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A Closer Look at Bill Maher’s Controversial Comments

Back in November when Stan Lee died, notoriously confrontational pundit Bill Maher decided to chime in with his two cents.  Maher, known as a “comedian” (used in the loosest possible sense), made known his ire for comic book fans, and perhaps Stan Lee himself:

The guy who created Spider-Man and the Hulk has died, and America is in mourning. Deep, deep morning for a man who inspired millions to, I don’t know, watch a movie, I guess.

Bill Maher, in his November 17, 2018 blog Adulting

Maher went on to suggest that adults don’t know when to let “childish” things go.  Bill. Maher.  The guy who was in D.C. Cab in the 80’s.  The guy who had a role in Seth McFarlane’s (clearly non-prepubescent) A Million Ways To Die in the West.  Thinks we should let childish things go.  He even went so far as to claim that the abundance of colleges in America created “dumb” professors getting into their positions based on theses that made references to super heroes and comic books, and contested the idea of comicbooks as literature.

This week, Mr. Maher doubled down on his alpha-male inspired malarky in another hate filled tirade, while backtracking on his attack on Lee’s legacy, stating:

You can, if you want, like the exact same things you liked when you were 10, but if you do, you need to grow up. That was the point of my blog. I’m not glad Stan Lee is dead, I’m sad you’re alive.

He further has suggested that now that comic fans have exited puberty, it’s time to grow up and read “big boy” books “without pictures”.  When challenged by people on social media that comics have taught them about social justice or right versus wrong, Maher suggested:

Okay, but now you have pubic hair. Read James Baldwin, read Toni Morrison, read Michael Eric Dyson.

With these statements, Bill Maher has solidified himself as a bully.  Back in junior high school and high school, kids, like the adults Maher is lambasting, were bullied mercilessly over their love for the four color format.  So much so that the comics themselves sometimes became escapes from that bullying.  Most of us hid the fact that we read comics.  Some of us held our heads up with pride, and were the ones that took the lumps via fistfights or not getting the guy/girl you were crushing on to even give you the time of day.  Those who lived through both remember the ridicule and the upturned noses of their classmates.  So trust me when I say this, Bill Maher, we don’t actually care that you turn your nose up at us.  We’ve dealt with it all our lives.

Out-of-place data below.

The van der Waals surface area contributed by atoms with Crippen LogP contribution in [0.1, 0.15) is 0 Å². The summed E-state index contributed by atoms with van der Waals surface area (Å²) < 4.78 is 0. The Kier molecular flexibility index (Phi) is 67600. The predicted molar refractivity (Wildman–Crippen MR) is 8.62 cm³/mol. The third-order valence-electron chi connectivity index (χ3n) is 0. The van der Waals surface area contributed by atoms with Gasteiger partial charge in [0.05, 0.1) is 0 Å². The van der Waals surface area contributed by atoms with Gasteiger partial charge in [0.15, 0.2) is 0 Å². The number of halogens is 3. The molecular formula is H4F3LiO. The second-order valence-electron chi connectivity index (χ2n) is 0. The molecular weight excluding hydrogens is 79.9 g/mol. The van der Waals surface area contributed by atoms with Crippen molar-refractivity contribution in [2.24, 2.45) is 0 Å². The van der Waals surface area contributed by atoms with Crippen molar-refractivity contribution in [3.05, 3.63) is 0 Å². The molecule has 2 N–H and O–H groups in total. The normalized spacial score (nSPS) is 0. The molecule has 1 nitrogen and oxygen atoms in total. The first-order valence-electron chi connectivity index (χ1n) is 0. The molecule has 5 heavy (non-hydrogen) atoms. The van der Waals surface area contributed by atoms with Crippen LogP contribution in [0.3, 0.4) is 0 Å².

The hypocritical Maher (who gladly took the money of Marvel Studios for appearing in Iron Man 3, which was, of course, based on the characters that Stan Lee created) also comes off as an angry old man yelling at kids to “get off his lawn” in these tirades against people for simply loving something.  I’m not mad at him, I feel bad for him.  He’s got a lot of anger pent up, apparently, and some may say that that makes for great comedy, but sometimes the rantings of a sad, confused, old man are just that.

Bill Maher, at once the old man yelling at you to get off your lawn and the bully in high school that would try to beat you up for reading Spider-Man or The Incredible Hulk.  It’s not hard to see who actually needs to grow up in this scenario.